People who are determined to reach prosperity will do whatever it takes to achieve their goals undaunted by the toughest difficulty or the biggest obstacle. They might even be willing to push boulders up a mountain impervious to the prospect of Sisyphean failure.
ADVERSITY TOWARDS PROSPERITY
Sir Winston Churchill observed that kites rise highest against the wind - not with. Henry Ford reminded us that when everything might seem to be going against us, we should remember that airplanes take off against the wind, not with it. We should likewise keep in mind that the most skilled pilots earn their reputation from having gone through the most powerful storms and tempests. Prosperous people are like the kites and planes that reach the peaks of their climb against the wind. They are like the pilots and captains who have overcome the worst challenges that nature can throw their way.
A lot of people start their business because they are convinced that it would lead to their prosperity. Many of them think of an idea for a business and take the initial step of a start up. However a good number of would-be entrepreneurs are unable to withstand the hardships that usually come with the labor and birthing pains of any business enterprise before the first signs of success become evident. Many abort their business while it is still in its fetal stage of development. They terminate the enterprise well before it reaches the stage where it has become viable and ready to grow. They turn their backs too soon on the opportunity to become parents to a business that might have brought them the prosperity that they have been dreaming of and aspiring for. They give up before giving their dreams a chance to come true and bear fruit. They fail without even trying.
Behind many of today’s most successful brands are entrepreneurs who have gone through not just one but several bankruptcies in their careers. If they had given up too soon, we would have not have heard of them or found their products and their brands in the market and in our homes today. On the average, most successful entrepreneurs have suffered an average of three to four bankruptcies before achieving their initial successes. The bankruptcies did not only teach them lessons. They also made these individuals stronger and better able to cope with the hardships and difficulties that they knew would constantly beleaguer their every attempt at success. They grew out of adversity. Each failure made them hardier, tougher, and more capable of hurdling even progressively greater obstacles in their efforts. Many started like them, but did not have the resilience or the ability to survive and prevail through the hard times.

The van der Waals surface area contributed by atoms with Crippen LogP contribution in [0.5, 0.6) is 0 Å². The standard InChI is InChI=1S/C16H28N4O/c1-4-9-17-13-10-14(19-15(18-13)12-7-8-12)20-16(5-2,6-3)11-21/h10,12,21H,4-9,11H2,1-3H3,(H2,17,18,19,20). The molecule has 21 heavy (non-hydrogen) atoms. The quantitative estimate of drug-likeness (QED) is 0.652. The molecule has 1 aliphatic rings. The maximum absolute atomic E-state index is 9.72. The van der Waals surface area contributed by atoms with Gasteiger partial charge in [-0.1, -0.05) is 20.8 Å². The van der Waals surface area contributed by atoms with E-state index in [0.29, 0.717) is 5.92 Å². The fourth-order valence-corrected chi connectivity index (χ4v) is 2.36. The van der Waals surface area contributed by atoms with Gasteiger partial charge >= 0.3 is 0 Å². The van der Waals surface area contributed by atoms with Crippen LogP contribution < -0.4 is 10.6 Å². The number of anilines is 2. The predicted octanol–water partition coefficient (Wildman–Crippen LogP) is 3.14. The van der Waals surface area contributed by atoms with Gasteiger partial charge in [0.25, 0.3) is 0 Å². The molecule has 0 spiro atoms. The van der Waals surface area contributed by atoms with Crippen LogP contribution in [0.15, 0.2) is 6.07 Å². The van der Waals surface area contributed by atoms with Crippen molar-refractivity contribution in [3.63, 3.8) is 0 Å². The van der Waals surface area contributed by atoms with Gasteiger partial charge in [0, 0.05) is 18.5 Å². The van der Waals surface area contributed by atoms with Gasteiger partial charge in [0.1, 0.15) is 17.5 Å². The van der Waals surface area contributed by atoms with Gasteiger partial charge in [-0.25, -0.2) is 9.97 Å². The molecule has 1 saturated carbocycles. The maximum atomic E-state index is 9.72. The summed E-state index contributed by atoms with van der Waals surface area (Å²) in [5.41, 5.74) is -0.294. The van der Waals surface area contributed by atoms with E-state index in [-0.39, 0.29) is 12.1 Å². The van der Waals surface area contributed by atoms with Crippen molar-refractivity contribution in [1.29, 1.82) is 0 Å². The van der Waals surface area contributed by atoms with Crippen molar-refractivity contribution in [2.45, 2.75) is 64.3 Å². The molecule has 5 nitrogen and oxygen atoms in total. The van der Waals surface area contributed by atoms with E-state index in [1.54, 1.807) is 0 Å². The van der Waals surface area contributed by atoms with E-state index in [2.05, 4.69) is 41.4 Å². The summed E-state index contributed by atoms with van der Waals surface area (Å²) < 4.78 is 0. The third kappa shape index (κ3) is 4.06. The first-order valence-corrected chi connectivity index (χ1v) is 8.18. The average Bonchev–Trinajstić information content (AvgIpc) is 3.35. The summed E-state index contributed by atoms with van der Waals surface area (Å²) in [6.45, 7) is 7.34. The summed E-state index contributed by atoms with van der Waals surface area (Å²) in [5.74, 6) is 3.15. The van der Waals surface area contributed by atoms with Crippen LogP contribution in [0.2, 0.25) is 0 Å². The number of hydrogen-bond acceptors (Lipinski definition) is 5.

Failure and bankruptcies revealed to them their mistakes and deficiencies thereby showing them what they still needed to work on. Failure and bankruptcies were never looked at as fatal mistakes but always learning experiences. Dwelling on failure only leads to the demise of effort and initiative and eventual stagnation. In the course of his 10,000 experiments that did not work, Thomas Alva Edison claims that he did not fail. Instead, he looks at them as successes in identifying 10,000 ways that did not work and should be avoided next time.
Successful people make more mistakes than ordinary people. A Buddhist Philosophy states that the arrow hits the bullseye as a result of a hundred misses. Michael Jordan recalls that he has missed more that 9,000 shots in his career. He lost 300 games. On 26 occasions, he was entrusted to take the game winning shots and he missed. He has failed over and over again in his life. But to him, these failures were precisely the reason why he became the Michael Jordan who is arguably considered the best basketball player to ever play the game. Tiger Woods started training much younger than any other golfer but this did not guarantee a perfect career. Constant practice to overcome faults, flaws, and weaknesses did. Losing in many of his earliest tournaments did. However we, of course, all know that his ultimate failure and decline were not caused by his failures in golf but by his inability to control the weaknesses in his personal life. It remains to be seen how resilient he is in recovering from his current situation.
Donald Trump has his own version of resilience triumphing over adversity. His life policy is to learn from the past, focus on the present, and dream about the future. He is a firm believer in learning from adversity. This business icon notes that often the worst of times can be turned to one’s advantage and his life is a case study of the validity of that perspective. One of the aphorisms that he is known for is that when someone hits you, you should hit back and make sure you hit harder. While we really cannot condone physical violence, we can endorse the fighting attitude, the combative and almost overtly pugnacious mindset in dealing with difficulty that is anchored on resilience and toughness.